News broke today of a new report on diet pills such as ALLI (the fat busting pill in the windows of almost every chemist and pharmacy in the UK) that suggests these miracle cure super magic bullet diet pills can increase the risk of liver damage.
The FDA (Food and Drug Administration) is investigating reports of liver damage in patients taking diet pills containing the chemical orlistat, an ingredient in the popular over-the-counter drug Alli and its prescription version Xenical says www.newsday.com
While the FDA has not sent out a public warning about the drug, it is looking at reports that 32 cases of serious liver damage have been identified from 1999 to 2008, including six cases of liver failure. All but two of the injuries occurred outside the United States.
"We estimate that since 1999, more than 11 million prescriptions have been dispensed, and we see 32 adverse events around the world. It's a fairly unusual occurrence [for a] very popular drug," an FDA spokeswoman said.
Orlistat blocks the intestines from absorbing fat when taken up to three times a day with meals. The FDA approved Xenical in 1999 for weight management in conjunction with a reduced-calorie diet. Alli, which contains half the dose of orlistat, was cleared for nonprescription use in 2007.
Both drugs are marketed by British drugmaker GlaxoSmithKline, though Xenical is manufactured by Swiss firm Roche.
The makers Glaxo Smithkline (GSK) have dismissed claims that the research proves diet pills such as Alli can cause liver damage, suggesting it's the fact that people are fat that makes them more prone to liver problems, not their miracle diet pills that they say can help fatties lose an extra 1lb a week - 3lb of weight loss per week instead of 2lb weight loss. London Nutritionist Yvonne Bishop-Weston says "We were invited to help publicise these diet pills when they were first launched but we refused. We are opposed to them - they encourage the notion that people can eat the same unhealthy food and just take a diet pill to stop fat being absorbed into the body. These diet pills also perpetuate the myth that all fat is bad. Some fats are essential. It's too much saturated animal fat and processed vegetable fat in our diets that is the problem. Meanwhile many people actually have a shortage of the essential omega 3 fats and EPA which is needed for the healthy integrity of every cell membrane in the body and especially the body's vital organs such as the brain."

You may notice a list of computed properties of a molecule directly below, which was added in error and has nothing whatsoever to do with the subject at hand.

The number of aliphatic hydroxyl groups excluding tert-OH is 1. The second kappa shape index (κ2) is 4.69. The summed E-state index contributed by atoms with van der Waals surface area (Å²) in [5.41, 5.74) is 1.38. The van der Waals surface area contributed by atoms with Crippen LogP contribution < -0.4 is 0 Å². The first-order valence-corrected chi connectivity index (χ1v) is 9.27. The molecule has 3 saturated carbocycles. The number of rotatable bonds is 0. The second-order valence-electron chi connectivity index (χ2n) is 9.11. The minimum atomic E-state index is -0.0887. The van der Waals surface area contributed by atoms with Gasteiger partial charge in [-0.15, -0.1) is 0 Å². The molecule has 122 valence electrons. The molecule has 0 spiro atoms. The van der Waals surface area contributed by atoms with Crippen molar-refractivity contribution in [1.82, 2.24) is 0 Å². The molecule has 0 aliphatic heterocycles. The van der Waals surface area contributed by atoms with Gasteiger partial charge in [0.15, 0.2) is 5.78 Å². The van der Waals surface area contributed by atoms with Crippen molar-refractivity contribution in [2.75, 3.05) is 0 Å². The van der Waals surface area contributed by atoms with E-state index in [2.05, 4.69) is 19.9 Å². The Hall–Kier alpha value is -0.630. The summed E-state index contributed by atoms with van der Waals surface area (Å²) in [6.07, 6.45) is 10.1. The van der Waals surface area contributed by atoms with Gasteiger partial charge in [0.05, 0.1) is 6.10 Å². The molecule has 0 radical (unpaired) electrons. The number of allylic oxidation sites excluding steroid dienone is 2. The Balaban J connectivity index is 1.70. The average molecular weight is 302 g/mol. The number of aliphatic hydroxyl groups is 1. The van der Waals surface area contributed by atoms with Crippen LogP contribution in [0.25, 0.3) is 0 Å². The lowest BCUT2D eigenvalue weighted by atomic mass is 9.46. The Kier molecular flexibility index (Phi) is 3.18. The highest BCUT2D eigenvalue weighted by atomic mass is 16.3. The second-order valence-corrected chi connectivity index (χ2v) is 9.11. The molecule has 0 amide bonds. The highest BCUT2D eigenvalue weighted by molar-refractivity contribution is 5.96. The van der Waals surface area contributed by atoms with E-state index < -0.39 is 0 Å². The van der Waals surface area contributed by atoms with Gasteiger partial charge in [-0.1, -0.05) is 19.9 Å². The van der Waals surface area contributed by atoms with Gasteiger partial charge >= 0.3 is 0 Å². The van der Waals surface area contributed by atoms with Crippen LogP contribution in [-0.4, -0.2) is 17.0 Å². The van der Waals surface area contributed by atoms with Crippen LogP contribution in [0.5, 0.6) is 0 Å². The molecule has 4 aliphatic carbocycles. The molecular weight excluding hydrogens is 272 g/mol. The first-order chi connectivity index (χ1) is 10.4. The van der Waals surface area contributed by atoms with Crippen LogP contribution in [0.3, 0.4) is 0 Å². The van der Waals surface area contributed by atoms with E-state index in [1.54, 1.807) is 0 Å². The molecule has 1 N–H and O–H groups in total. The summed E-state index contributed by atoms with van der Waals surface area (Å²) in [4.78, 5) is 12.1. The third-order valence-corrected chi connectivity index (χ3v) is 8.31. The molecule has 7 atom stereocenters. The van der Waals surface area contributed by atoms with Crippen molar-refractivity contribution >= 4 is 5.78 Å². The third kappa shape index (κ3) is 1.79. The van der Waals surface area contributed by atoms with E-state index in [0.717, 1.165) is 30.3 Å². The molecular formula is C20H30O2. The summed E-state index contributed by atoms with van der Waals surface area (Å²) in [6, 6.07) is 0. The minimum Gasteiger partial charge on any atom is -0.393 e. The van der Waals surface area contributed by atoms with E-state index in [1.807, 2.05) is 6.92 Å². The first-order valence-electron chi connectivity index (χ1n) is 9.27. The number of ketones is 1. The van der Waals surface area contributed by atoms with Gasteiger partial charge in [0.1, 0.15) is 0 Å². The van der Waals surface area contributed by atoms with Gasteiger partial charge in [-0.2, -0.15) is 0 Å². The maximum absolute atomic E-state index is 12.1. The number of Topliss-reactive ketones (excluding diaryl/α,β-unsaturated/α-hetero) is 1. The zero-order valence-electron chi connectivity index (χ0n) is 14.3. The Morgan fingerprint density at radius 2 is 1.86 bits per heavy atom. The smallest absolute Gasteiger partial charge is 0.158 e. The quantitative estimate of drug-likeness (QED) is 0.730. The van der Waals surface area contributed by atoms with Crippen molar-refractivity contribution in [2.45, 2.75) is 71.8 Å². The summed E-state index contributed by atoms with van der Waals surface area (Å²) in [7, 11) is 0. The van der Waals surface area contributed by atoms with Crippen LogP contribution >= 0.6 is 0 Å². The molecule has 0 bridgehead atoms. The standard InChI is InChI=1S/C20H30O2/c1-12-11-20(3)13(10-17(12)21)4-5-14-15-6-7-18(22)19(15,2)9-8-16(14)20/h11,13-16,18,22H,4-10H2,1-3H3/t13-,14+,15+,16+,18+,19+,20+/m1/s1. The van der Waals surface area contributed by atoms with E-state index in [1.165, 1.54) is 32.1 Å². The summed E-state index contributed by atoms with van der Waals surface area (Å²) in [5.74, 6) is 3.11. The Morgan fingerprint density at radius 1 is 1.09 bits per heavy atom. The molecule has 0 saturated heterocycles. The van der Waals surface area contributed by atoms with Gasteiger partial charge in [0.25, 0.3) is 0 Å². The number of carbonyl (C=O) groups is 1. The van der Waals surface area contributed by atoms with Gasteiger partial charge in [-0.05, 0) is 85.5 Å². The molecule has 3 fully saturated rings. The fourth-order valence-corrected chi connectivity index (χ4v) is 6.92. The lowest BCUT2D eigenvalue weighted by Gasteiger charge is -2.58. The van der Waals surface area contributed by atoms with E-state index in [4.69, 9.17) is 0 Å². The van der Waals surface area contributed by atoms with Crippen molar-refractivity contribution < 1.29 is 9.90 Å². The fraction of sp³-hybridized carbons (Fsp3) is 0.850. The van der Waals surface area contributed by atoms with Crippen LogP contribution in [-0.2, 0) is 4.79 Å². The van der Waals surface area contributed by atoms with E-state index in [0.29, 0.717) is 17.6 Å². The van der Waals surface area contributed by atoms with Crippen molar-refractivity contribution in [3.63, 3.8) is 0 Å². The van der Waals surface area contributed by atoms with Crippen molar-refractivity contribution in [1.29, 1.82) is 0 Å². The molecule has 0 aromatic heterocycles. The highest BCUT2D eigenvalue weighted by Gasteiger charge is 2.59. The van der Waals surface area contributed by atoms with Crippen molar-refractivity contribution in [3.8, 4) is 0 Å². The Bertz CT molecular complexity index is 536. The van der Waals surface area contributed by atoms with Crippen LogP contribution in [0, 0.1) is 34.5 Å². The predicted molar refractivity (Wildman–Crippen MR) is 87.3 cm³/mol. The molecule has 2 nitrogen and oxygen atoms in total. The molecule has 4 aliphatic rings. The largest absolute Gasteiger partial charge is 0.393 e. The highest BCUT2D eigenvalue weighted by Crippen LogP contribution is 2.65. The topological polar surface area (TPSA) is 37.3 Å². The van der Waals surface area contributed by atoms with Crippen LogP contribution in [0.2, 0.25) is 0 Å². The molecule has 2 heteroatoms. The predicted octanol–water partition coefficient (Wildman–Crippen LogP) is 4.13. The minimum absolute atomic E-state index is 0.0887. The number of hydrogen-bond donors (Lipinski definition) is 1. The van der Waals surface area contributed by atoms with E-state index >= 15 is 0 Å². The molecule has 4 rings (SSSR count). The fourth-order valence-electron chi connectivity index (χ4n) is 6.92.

"Don't take these pills - eat more healthily, eat essential nutrient dense food rather than just belly enhancing calorie dense food" is the Nutritionist's message.